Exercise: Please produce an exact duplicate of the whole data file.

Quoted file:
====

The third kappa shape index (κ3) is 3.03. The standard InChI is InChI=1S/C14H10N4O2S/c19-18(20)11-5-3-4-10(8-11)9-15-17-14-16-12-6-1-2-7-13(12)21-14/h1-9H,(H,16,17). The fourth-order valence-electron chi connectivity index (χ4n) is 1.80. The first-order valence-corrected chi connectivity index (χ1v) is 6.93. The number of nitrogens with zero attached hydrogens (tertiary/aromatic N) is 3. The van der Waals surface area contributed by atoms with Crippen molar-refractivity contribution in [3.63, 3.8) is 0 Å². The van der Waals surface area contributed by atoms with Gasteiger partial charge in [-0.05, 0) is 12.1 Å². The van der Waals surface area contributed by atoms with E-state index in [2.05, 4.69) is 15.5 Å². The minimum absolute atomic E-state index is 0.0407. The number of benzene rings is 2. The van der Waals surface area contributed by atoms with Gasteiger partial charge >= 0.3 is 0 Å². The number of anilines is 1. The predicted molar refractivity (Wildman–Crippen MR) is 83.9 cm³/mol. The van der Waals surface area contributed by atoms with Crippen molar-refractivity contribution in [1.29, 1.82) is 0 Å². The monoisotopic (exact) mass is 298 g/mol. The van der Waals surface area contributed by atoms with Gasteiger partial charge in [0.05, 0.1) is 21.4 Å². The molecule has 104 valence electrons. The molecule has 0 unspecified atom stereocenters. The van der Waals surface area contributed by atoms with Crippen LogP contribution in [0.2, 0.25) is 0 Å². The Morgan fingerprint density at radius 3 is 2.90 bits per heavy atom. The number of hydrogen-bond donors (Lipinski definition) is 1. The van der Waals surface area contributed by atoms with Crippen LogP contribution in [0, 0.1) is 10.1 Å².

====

The third kappa shape index (κ3) is 3.03. The standard InChI is InChI=1S/C14H10N4O2S/c19-18(20)11-5-3-4-10(8-11)9-15-17-14-16-12-6-1-2-7-13(12)21-14/h1-9H,(H,16,17). The fourth-order valence-electron chi connectivity index (χ4n) is 1.80. The first-order valence-corrected chi connectivity index (χ1v) is 6.93. The number of nitrogens with zero attached hydrogens (tertiary/aromatic N) is 3. The van der Waals surface area contributed by atoms with Crippen molar-refractivity contribution in [3.63, 3.8) is 0 Å². The van der Waals surface area contributed by atoms with Gasteiger partial charge in [-0.05, 0) is 12.1 Å². The van der Waals surface area contributed by atoms with E-state index in [2.05, 4.69) is 15.5 Å². The minimum absolute atomic E-state index is 0.0407. The number of benzene rings is 2. The van der Waals surface area contributed by atoms with Gasteiger partial charge >= 0.3 is 0 Å². The number of anilines is 1. The predicted molar refractivity (Wildman–Crippen MR) is 83.9 cm³/mol. The van der Waals surface area contributed by atoms with Crippen molar-refractivity contribution in [1.29, 1.82) is 0 Å². The monoisotopic (exact) mass is 298 g/mol. The van der Waals surface area contributed by atoms with Gasteiger partial charge in [0.05, 0.1) is 21.4 Å². The molecule has 104 valence electrons. The molecule has 0 unspecified atom stereocenters. The van der Waals surface area contributed by atoms with Crippen LogP contribution in [0.2, 0.25) is 0 Å². The Morgan fingerprint density at radius 3 is 2.90 bits per heavy atom. The number of hydrogen-bond donors (Lipinski definition) is 1. The van der Waals surface area contributed by atoms with Crippen LogP contribution in [0, 0.1) is 10.1 Å².